Rome, 1905. Lina, a music hall singer, has fallen in love with Sergei, a Russian prince. Maestro Doria, who gives her voice lessons and who hopes to make her his mistress, takes her to ... See full summary »
Robert Z. Leonard
Based on José Antonio García Blázquez's novel of the same name, the film tells the story of Jacinto Martín del Río, AKA 'Jaci', a fatherless lad who feels a strong love almost unhealthy for... See full summary »
Rosalie is amicably divorced, dividing her time between her mother's house, with her siblings and small daughter, and César's. He's self made, a scrap iron king, outgoing, amiable, in love ... See full summary »
This loose biopic relates the adult life of Paolina (Paulette), the sister of Napoleon Bonaparte. She is portrayed as a willful, yet impulsive woman, through her marriages and scandals, through the heights and depths of Napoleon's life.
In London, stuffy statesman Carter Harrison meets Toni, a Bohemian artist with a hot Italian temper. The two impulsively marry and then find that they disagree on everything. Shortly ... See full summary »
GO NAKED IN THE WORLD (1961) was born out of time and out of place. This property was developed into a film that has been universally panned by critics and only intermittently enjoyed by connoisseurs and admirers of melodramas. Ranald MacDougall was a talented screenwriter (MILDRED PIERCE, JUNE BRIDE, THE NAKED JUNGLE, among other titles) but had little experience as a director (QUEEN BEE being his most successful effort). GO NAKED IN THE WORLD could have been saved by a director of genius such as Frank Borzage, George Cukor or Douglas Sirk, all three capable of handling this kind of material and transforming it into exciting drama in cinematic terms. MacDougall could not handle his own material. The fact that Charles Walters worked on the film uncredited shows that the production was in trouble. Melodrama as a genre was still quite alive in the late 1950's and early 1960's (LOVE IS A MANY-SPLENDORED THING, PEYTON PLACE, IMITATION OF LIFE, BUTTERFIELD 8 and BACK STREET are proof of that), but it needed to be handled properly in order to be successful. MGM was more interested in promoting BUTTERFIELD 8 (another tragic story about an expensive call-girl being victimized by a hypocritical society), so it let GO NAKED IN THE WORLD sink in its own troubled waters. The production shows several positive qualities: cinematography, production and costume design, for instance. And not all of the acting should be deemed bad. Ernest Borgnine is very effective in his role. Anthony Franciosa was physically right for the part, but his character was poorly conceived, to start with. We cannot understand how such a mature man could let himself be controlled by his father. Perhaps George Chakiris would have given the character the kind of vulnerability it required. Gina Lollobrigida looks absolutely gorgeous, and walks through the picture without getting very involved. No doubt she felt that the film was doomed. Possibly she was given little direction. She does the best she can with her most difficult scenes (the set-up to which she falls victim at the hotel, the desperate dance sequence at the night club in Acapulco), but we sense her emotional distance from the material. Only in her suicide scene she is truly moving. According to her own account, the film was very poorly edited. No matter, I believe that GO NAKED IN THE WORLD can still be enjoyed today. The chance to see Lollobrigida in her prime is already worth my time.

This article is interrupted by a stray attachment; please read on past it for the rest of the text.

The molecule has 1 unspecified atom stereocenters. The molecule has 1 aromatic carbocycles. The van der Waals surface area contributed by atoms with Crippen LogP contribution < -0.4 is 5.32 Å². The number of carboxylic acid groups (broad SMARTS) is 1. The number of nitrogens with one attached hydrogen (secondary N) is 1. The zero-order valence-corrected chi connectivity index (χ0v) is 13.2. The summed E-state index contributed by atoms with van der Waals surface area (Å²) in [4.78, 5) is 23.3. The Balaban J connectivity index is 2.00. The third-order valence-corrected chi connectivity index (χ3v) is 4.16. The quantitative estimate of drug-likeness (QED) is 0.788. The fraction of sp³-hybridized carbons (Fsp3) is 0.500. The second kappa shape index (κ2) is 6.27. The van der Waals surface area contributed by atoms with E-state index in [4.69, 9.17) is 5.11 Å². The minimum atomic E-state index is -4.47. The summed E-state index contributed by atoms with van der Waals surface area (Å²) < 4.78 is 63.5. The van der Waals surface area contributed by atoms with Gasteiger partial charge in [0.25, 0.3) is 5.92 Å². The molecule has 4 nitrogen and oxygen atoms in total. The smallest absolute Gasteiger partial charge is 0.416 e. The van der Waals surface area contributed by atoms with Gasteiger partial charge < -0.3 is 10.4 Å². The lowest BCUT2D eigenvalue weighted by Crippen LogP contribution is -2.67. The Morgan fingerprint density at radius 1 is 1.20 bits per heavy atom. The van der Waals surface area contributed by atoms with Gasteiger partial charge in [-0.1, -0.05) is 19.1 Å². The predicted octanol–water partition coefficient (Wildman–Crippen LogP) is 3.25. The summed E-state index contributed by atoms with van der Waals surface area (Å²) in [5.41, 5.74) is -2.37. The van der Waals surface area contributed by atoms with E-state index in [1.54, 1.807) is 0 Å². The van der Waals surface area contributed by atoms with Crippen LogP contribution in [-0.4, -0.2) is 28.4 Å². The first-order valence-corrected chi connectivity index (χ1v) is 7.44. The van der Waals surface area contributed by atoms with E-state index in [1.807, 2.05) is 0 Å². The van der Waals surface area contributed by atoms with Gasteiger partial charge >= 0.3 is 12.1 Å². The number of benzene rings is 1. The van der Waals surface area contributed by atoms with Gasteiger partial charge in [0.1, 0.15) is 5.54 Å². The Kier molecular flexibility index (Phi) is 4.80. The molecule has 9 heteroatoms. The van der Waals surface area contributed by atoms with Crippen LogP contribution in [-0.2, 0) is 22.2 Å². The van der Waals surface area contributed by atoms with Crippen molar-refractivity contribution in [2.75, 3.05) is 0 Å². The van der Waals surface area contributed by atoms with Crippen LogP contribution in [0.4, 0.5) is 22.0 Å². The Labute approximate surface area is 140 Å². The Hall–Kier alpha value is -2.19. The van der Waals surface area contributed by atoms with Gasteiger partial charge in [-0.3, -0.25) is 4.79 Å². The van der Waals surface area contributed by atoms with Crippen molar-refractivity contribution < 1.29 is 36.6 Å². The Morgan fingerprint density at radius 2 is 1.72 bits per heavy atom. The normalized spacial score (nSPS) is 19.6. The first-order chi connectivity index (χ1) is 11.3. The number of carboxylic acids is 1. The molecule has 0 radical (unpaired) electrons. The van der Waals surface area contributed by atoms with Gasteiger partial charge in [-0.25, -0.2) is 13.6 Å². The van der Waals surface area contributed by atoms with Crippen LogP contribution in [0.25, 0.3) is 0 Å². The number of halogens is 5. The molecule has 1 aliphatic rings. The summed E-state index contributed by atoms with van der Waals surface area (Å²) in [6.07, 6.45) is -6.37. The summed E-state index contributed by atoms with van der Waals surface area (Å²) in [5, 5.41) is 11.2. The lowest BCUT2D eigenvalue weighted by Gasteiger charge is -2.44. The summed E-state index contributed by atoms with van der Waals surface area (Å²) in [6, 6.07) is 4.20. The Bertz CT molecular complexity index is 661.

3 of 4 people found this review helpful.
Was this review helpful to you?